By Rick Pfeiffer firstname.lastname@example.org
Niagara Gazette — LEWISTON — Some weeks it’s a front row seat to a couple having sex on the hillside.
Others, it’s watching a woman body surfing on the roof of a speeding car leaving the upper parking lot.
For Greg Robertson, the owner of Greg’s Pools in Lewiston, there is no way to know just what he’ll see outside his Seneca Street business when Artpark’s Tuesday in the Park concert series crowds roll into the village.
“Actually, if anything, it’s gotten a bit better than they used to be when they were free,” Robertson says. “But it’s still bad.”
While the crowds for the concerts now tend to top out at 10,000 people, as opposed to some at 30,000 when the events were free, the combination of traffic, parking, drinking, littering and other quality of life and criminal issues still places a strain on local law enforcement.
A Gazette review of incident reports during the times of concerts on Tuesdays and Wednesdays during the summer shows the number of calls police respond to can be as much as 10 times higher than normal.
On a recent Tuesday, Lewiston police, who do get some assistance from the Niagara County Sheriff’s Office and the New York State Police, handled 26 incidents and traffic stops before, during and after the Artpark concert. Those incidents included a driving while intoxicated arrest, two marijuana possession arrests, a public lewdness arrest, and multiple public drinking citations
Lewiston Police K-9 Officer Scott Stafford, and his partner Radar, have been around since the concerts started. They’ve seen the crowds at their best — and worst.
“The percentage of people acting up is actually small, but the way we deter (trouble) is with a heavy police presence,” he said.
On a normal concert night, while on patrol with Stafford, a reporter notes Lewiston Police have deployed two bicycle officers, two officers on ATVs and eight patrol officers in cars in addition to its K-9 unit.
“We’re obligated to make sure we maintain safety in the community and keep the roads safe,” Stafford said. “We’re not discouraging (concertgoers) from having a good time, but we want them to be safe and responsible.”
Accomplishing that mission can be costly to the village and town of Lewiston.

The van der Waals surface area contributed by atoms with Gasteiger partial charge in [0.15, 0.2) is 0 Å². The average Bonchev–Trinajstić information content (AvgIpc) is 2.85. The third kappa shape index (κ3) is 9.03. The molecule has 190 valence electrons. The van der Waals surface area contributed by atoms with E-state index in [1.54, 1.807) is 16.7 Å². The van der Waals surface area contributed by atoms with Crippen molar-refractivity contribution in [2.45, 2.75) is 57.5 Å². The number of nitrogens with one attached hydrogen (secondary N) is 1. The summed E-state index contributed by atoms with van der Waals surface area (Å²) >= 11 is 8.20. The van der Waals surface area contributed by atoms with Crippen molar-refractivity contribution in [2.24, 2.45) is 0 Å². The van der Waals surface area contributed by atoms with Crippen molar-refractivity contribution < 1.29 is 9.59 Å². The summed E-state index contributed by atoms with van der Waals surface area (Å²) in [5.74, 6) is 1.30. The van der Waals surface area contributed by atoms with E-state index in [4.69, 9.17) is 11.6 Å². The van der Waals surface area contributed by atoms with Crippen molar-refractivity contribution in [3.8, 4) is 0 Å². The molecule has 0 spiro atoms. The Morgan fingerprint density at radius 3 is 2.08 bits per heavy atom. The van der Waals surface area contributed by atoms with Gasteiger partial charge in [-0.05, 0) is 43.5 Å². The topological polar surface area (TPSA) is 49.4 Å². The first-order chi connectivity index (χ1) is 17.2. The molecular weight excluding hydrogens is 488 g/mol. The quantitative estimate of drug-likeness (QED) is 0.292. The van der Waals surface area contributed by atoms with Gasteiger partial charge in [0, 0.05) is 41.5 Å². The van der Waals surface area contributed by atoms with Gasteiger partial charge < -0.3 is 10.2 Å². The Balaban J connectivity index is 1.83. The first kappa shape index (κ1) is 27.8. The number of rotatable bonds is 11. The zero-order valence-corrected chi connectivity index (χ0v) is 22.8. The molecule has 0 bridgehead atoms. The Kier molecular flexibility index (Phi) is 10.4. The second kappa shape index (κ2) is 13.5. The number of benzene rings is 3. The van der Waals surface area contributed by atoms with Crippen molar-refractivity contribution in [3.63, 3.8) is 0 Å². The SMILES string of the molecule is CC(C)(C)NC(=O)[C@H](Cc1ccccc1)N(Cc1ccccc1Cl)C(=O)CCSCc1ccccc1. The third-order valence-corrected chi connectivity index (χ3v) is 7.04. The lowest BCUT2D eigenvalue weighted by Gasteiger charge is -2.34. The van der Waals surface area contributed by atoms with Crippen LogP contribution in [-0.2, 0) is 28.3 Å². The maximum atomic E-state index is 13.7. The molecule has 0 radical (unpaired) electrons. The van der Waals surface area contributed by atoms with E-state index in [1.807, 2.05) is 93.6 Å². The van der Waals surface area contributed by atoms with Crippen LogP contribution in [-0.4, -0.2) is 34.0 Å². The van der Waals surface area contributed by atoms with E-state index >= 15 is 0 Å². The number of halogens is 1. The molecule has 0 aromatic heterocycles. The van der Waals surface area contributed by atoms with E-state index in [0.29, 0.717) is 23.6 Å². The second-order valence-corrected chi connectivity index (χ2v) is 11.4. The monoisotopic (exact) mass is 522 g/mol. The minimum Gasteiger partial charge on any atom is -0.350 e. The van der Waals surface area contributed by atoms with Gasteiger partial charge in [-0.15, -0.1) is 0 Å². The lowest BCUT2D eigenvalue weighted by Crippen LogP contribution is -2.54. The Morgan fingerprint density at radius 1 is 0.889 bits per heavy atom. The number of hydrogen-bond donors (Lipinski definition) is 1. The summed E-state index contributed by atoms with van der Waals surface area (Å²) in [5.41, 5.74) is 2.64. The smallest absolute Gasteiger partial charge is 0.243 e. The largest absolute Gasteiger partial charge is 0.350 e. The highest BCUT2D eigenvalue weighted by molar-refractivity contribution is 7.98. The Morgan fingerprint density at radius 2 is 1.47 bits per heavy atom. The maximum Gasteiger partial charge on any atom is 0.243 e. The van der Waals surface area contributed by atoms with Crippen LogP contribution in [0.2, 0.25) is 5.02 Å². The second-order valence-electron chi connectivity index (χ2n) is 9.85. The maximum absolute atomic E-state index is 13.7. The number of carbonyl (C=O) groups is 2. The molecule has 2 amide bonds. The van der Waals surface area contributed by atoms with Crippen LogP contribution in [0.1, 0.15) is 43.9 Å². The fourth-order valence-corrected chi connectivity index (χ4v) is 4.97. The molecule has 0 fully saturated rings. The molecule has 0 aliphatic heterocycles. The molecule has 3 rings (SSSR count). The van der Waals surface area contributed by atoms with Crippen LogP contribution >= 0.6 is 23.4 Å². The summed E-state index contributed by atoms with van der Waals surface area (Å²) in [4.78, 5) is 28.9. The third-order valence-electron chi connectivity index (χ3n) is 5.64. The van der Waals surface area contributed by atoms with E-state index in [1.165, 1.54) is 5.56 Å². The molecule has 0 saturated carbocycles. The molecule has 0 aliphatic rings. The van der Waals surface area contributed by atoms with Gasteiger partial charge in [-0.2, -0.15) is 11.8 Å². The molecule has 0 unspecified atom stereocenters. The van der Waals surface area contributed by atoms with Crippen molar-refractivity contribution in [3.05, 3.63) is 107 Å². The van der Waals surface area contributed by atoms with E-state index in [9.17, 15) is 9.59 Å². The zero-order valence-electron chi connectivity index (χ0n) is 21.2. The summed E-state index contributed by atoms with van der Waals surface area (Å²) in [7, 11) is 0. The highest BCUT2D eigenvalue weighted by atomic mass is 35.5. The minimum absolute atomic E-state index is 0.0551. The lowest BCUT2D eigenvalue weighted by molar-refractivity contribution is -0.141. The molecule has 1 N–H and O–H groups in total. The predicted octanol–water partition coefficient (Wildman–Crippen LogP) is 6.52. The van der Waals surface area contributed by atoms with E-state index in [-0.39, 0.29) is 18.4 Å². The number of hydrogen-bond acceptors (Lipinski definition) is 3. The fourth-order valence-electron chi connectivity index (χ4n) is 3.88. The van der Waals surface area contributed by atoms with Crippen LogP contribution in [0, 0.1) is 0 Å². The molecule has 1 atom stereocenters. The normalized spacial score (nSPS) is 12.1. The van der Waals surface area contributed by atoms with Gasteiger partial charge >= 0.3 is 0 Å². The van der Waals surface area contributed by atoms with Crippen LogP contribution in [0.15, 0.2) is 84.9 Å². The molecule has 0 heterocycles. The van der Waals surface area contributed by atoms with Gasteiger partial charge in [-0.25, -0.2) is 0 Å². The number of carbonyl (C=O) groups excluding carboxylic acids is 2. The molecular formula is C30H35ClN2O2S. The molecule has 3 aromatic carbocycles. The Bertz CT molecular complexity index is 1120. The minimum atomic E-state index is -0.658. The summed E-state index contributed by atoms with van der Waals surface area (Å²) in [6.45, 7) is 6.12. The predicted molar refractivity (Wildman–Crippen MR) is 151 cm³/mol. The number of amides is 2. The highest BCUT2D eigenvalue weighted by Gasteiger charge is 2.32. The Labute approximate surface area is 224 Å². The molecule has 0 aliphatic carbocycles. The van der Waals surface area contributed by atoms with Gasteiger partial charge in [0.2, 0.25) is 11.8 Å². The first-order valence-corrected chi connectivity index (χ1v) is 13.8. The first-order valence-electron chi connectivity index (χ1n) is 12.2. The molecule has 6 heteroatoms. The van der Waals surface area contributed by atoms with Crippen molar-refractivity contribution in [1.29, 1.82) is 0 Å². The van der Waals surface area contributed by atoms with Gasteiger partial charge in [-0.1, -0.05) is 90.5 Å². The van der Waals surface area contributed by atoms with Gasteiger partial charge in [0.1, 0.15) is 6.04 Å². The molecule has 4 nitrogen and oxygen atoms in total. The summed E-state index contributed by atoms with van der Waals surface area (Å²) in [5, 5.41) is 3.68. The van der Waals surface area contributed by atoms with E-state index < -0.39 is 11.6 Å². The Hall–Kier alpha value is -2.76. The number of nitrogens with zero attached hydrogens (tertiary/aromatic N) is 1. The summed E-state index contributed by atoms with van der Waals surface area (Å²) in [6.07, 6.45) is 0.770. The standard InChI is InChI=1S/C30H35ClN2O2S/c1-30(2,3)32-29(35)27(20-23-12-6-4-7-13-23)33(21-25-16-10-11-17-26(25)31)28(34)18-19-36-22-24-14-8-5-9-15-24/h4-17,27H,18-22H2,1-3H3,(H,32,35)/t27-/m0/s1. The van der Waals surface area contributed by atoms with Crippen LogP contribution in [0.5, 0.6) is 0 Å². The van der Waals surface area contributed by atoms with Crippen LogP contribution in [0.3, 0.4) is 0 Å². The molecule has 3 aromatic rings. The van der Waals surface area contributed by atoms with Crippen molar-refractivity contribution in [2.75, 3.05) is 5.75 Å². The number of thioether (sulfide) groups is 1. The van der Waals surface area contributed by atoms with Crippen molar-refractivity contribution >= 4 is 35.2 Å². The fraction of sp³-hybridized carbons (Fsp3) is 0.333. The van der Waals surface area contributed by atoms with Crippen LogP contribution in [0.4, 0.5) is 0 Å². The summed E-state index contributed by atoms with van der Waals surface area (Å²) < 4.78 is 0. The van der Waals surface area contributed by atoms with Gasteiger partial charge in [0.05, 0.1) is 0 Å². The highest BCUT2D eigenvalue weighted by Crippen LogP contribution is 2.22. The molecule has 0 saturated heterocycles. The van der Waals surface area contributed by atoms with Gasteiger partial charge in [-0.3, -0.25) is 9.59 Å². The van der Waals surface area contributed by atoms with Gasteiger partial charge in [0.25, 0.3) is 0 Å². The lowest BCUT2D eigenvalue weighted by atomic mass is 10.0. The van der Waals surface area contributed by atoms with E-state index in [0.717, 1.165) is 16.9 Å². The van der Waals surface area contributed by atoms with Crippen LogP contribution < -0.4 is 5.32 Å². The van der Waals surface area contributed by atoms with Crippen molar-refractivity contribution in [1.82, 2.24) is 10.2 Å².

“You can’t break the bank,” Stafford says of the sometimes daunting task he and fellow officers face.
Trying to help fill the manpower needs of the local police, Niagara County Sheriff James Voutour says he provides as much help as he can.
“We supplement (with patrol and auxiliary deputies) and so do the State Police,” Voutour said,”And we put the mounted division out.”
Undersheriff Michael Filicetti notes that sort of support does hit his budget’s bottom line.
“That’s the problem we have,” he said. “We have a budget and (supply manpower for the concerts) costs is extra This takes money from somewhere else.”
Voutour and Filicetii spent a recent Tuesday in the village before and during a concert. They saw they same problems that plague Robertson and his neighbors and the local cops.
“If (Lewiston Police) Chief (Christopher) Salada asks for help, we’re going to do whatever we can to help,” Voutour said. “But this is beyond what we budget for.”
The issue of providing additional support to local law enforcement to deal with concert related issues has been raised with Artpark officials before. Voutour said they were unresponsive.
“Artpark does nothing to support (public safety outside the park),” Voutour said. “Now that they charge (for the concerts), we suggested a $1 a ticket public safety surcharge. They weren’t interested.”
Attempts to discuss the burden of safety costs, outside the park during concerts, with Artpark officials were unsuccessful. Artpark President George Osbourne, through a spokesperson, told the Gazette he had “no comment” on the problem.
So the locals carry on.
“We don’t want to see the concerts end,” Robertson, of Greg’s Pools, said. “But this is a public safety issue and they need to do something about it.”
In the meantime, Robertson will cope as best he can. He and his family will continue to stand guard by their business on Tuesday nights to make sure concertgoers don’t decide to take an unapproved swim in their outdoor display pools or otherwise get into trouble.
“A couple of weeks ago, there was a group tailgating across the street before the concert and one of them was so drunk he passed out,” Robertson said. “They put him in the front seat of (the pickup truck) and then one of them came to me and said, ‘Here’s my cell phone number. Can you keep an eye (on the drunk guy) and call me if there’s a problem?’ “